Stack Overflow is a community of 4.7 million programmers, just like you, helping each other.

Join them; it only takes a minute:

Sign up
Join the Stack Overflow community to:
  1. Ask programming questions
  2. Answer and help your peers
  3. Get recognized for your expertise
struct x {
  int *u;

struct y {
  struct x *z;

int main()
  static y b;
  static int g=7;

The statement b.z->u=&g gives a segmentation error. If I remove the static in front of int g:

int g=7;

The code executes properly.

share|improve this question
Could not understand the reason why it happens this way.Also is there any alternative for the above allocation.. – karan Sep 16 '11 at 18:36
Every answer at this time states that static allocation of b results in b.z set to an undefined value. In fact, static guarantees zero-initialized memory, so b.z is NULL. If you remove the keyword static, then you get an even worse bug wherein b.z points to some random place in memory, perhaps the place argv is stored, etc. – Heath Hunnicutt Sep 16 '11 at 18:44
@Heath Hunnicutt: Not true. Firstly, my answer and the comments stated virtually from the very beginning that the pointer is null. Other answers did too. Secondly, the OP explicitly asked in one of the comments about a non-static version of the same thing. – AnT Sep 16 '11 at 21:54

b.z is not yet initialized. You initialize b with:

static y b;

but its member field z is still a null pointer (pointing so some random location). So accessing its member u results in an segmentation error as you are accessing some random memory.

I suppose that like this should work (did not try):

static y b;
static x c;
static int g=7;
b.z = &c;

Why your second example works, I do not know. I suspect it is due to 'luck'...

share|improve this answer

Because b.z hasn't been set to point anywhere useful. It's currently just a NULL pointer.*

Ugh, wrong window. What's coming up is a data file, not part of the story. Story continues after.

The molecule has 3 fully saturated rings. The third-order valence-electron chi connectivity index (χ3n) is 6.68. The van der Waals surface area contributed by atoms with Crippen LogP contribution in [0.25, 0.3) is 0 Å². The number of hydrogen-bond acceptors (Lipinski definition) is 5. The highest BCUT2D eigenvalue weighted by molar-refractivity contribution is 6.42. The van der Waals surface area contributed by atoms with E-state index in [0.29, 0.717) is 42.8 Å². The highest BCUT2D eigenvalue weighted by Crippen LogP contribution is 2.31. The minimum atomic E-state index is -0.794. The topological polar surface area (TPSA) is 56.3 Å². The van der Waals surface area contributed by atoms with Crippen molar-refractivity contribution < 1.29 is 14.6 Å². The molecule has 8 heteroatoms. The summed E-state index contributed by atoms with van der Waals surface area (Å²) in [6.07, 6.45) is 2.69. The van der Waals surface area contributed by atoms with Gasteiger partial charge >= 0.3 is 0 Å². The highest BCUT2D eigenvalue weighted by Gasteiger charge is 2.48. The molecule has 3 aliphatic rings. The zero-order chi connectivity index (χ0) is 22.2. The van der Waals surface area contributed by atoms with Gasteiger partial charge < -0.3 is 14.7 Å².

You need to do something along the lines of:

b.z = malloc(sizeof(*b.z));

first (i.e. create an actual object).

Remember to free this at some point.

* Note that it's only NULL because b is declared as static. If b were non-static, it would be pointing at somewhere random in memory.

share|improve this answer
Downvoter: care to comment? – Oliver Charlesworth Sep 16 '11 at 22:06
Looks like someone didn't like the question and wanted to ding everyone who answered it. I guess there was nothing good on Youtube today. – Tim Post Sep 18 '11 at 20:48

It will give you a segmentation error, because what you're doing is undefined behavior. You're accessing the z pointer of the structure without initializing it (that is, without giving it a memory space to point to). The fact that it is not giving you a segmentation error in the case the variable is not static is not important, as the whole access to an uninitialized pointer is wrong.

share|improve this answer
Strictly speaking, since b is declared static, it is guaranteed to be zero-initialized. b.z is guaranteed to be a null pointer. The behavior is still undefined, of course. – AnT Sep 16 '11 at 18:43

You never allocated memory for your b.z. Your b.z contains an uninitialized garbage value, which is why trying to dereference b.z (in b.z->u) causes a segmentation fault.

P.S. You declared your objects static, which means that b.z initially contains a null value (not an "uninitialized garbage value" as I stated above). Nevertheless, dereferencing a null pointer is also undefined.

share|improve this answer
but the assignment to the nonstatic allocation works? – karan Sep 16 '11 at 18:39
@karan: What "nonstatic allocation"? If you remove static? No, it doesn't "work". If it doesn't crash, it is simply because you got lucky somehow and the garbage value ended up pointing to some writable memory, which you subsequently destroy. – AnT Sep 16 '11 at 18:42
@karan - No. It may appear to work, but the reason is subtle and the truth is that your code has a terrible bug because b.z is never initialized. Oli's answer is great. The reason static clarifies your bug is that static guarantees zero-initialized variables. That sets b.z as a NULL pointer and you get a nice, deterministic crash. When b is allocated non-static, it receives contents from whatever was on the stack previously. In that case b.z could obtain the value NULL, or some non-pointer value, or some other valid pointer (then using b.z will overwrite the other pointer's memory). – Heath Hunnicutt Sep 16 '11 at 18:43
...Some "genius" downvoted all the answers without explanation.... – AnT Sep 16 '11 at 21:56

Your Answer


By posting your answer, you agree to the privacy policy and terms of service.

Not the answer you're looking for? Browse other questions tagged or ask your own question.